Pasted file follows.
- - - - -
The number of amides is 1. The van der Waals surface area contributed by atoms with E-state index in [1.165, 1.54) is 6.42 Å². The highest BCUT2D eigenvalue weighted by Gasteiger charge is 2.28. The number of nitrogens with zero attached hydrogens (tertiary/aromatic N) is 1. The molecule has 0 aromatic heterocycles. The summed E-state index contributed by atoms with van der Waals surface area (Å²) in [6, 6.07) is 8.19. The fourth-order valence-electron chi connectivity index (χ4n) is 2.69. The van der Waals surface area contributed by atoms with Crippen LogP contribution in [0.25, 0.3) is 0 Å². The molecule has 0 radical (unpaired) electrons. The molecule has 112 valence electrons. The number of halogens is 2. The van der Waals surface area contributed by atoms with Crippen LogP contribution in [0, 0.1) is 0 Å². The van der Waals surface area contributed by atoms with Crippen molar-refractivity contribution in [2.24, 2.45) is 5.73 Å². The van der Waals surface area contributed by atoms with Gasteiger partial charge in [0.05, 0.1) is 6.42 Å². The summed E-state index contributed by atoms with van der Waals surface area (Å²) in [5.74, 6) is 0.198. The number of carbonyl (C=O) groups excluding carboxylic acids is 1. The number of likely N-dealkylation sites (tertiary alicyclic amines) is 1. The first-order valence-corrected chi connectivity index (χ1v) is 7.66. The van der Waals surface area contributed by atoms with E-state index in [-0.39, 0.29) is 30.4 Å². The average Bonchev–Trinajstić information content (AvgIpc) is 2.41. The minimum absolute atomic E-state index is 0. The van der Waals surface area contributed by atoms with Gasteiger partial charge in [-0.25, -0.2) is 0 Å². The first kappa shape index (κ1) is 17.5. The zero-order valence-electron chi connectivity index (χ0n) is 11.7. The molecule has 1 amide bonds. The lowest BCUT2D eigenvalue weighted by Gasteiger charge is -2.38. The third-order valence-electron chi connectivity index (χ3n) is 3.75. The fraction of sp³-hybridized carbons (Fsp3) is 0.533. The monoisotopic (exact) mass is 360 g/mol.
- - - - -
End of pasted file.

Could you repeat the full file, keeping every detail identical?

The number of amides is 1. The van der Waals surface area contributed by atoms with E-state index in [1.165, 1.54) is 6.42 Å². The highest BCUT2D eigenvalue weighted by Gasteiger charge is 2.28. The number of nitrogens with zero attached hydrogens (tertiary/aromatic N) is 1. The molecule has 0 aromatic heterocycles. The summed E-state index contributed by atoms with van der Waals surface area (Å²) in [6, 6.07) is 8.19. The fourth-order valence-electron chi connectivity index (χ4n) is 2.69. The van der Waals surface area contributed by atoms with Crippen LogP contribution in [0.25, 0.3) is 0 Å². The molecule has 0 radical (unpaired) electrons. The molecule has 112 valence electrons. The number of halogens is 2. The van der Waals surface area contributed by atoms with Crippen LogP contribution in [0, 0.1) is 0 Å². The van der Waals surface area contributed by atoms with Crippen molar-refractivity contribution in [2.24, 2.45) is 5.73 Å². The van der Waals surface area contributed by atoms with Gasteiger partial charge in [0.05, 0.1) is 6.42 Å². The summed E-state index contributed by atoms with van der Waals surface area (Å²) in [5.74, 6) is 0.198. The number of carbonyl (C=O) groups excluding carboxylic acids is 1. The number of likely N-dealkylation sites (tertiary alicyclic amines) is 1. The first-order valence-corrected chi connectivity index (χ1v) is 7.66. The van der Waals surface area contributed by atoms with E-state index in [-0.39, 0.29) is 30.4 Å². The average Bonchev–Trinajstić information content (AvgIpc) is 2.41. The minimum absolute atomic E-state index is 0. The van der Waals surface area contributed by atoms with Gasteiger partial charge in [-0.25, -0.2) is 0 Å². The first kappa shape index (κ1) is 17.5. The zero-order valence-electron chi connectivity index (χ0n) is 11.7. The molecule has 1 amide bonds. The lowest BCUT2D eigenvalue weighted by Gasteiger charge is -2.38. The third-order valence-electron chi connectivity index (χ3n) is 3.75. The fraction of sp³-hybridized carbons (Fsp3) is 0.533. The monoisotopic (exact) mass is 360 g/mol.